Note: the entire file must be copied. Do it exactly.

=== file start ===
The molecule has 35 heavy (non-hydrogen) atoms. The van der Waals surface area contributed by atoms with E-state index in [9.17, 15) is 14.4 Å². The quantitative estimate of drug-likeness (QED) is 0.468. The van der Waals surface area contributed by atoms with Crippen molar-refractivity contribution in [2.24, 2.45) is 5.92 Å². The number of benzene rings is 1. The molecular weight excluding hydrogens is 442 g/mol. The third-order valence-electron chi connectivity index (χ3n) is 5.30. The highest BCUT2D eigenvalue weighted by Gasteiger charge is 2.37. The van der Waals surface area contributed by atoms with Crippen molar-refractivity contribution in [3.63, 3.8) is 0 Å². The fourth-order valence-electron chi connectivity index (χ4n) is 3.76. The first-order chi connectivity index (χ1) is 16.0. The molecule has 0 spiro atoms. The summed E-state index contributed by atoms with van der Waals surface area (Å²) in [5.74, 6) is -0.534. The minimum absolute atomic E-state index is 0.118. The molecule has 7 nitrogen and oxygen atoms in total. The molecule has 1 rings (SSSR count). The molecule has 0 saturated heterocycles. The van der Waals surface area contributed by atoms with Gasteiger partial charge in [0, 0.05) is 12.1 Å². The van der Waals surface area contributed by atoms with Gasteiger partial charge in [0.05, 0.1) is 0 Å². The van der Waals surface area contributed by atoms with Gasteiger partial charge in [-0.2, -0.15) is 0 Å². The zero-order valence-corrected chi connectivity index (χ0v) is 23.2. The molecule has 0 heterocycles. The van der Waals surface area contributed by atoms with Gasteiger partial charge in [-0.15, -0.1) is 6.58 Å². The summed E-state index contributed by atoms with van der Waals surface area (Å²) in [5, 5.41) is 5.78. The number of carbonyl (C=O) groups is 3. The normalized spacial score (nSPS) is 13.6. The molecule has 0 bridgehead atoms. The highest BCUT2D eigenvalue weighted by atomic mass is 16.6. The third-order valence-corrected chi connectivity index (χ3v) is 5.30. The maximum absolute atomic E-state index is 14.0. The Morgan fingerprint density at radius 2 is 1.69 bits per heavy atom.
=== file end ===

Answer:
The molecule has 35 heavy (non-hydrogen) atoms. The van der Waals surface area contributed by atoms with E-state index in [9.17, 15) is 14.4 Å². The quantitative estimate of drug-likeness (QED) is 0.468. The van der Waals surface area contributed by atoms with Crippen molar-refractivity contribution in [2.24, 2.45) is 5.92 Å². The number of benzene rings is 1. The molecular weight excluding hydrogens is 442 g/mol. The third-order valence-electron chi connectivity index (χ3n) is 5.30. The highest BCUT2D eigenvalue weighted by Gasteiger charge is 2.37. The van der Waals surface area contributed by atoms with Crippen molar-refractivity contribution in [3.63, 3.8) is 0 Å². The fourth-order valence-electron chi connectivity index (χ4n) is 3.76. The first-order chi connectivity index (χ1) is 16.0. The molecule has 0 spiro atoms. The summed E-state index contributed by atoms with van der Waals surface area (Å²) in [5.74, 6) is -0.534. The minimum absolute atomic E-state index is 0.118. The molecule has 7 nitrogen and oxygen atoms in total. The molecule has 1 rings (SSSR count). The molecule has 0 saturated heterocycles. The van der Waals surface area contributed by atoms with Gasteiger partial charge in [0, 0.05) is 12.1 Å². The van der Waals surface area contributed by atoms with Gasteiger partial charge in [0.05, 0.1) is 0 Å². The van der Waals surface area contributed by atoms with Gasteiger partial charge in [-0.2, -0.15) is 0 Å². The zero-order valence-corrected chi connectivity index (χ0v) is 23.2. The molecule has 0 heterocycles. The van der Waals surface area contributed by atoms with Gasteiger partial charge in [-0.15, -0.1) is 6.58 Å². The summed E-state index contributed by atoms with van der Waals surface area (Å²) in [5, 5.41) is 5.78. The number of carbonyl (C=O) groups is 3. The normalized spacial score (nSPS) is 13.6. The molecule has 0 bridgehead atoms. The highest BCUT2D eigenvalue weighted by atomic mass is 16.6. The third-order valence-corrected chi connectivity index (χ3v) is 5.30. The maximum absolute atomic E-state index is 14.0. The Morgan fingerprint density at radius 2 is 1.69 bits per heavy atom.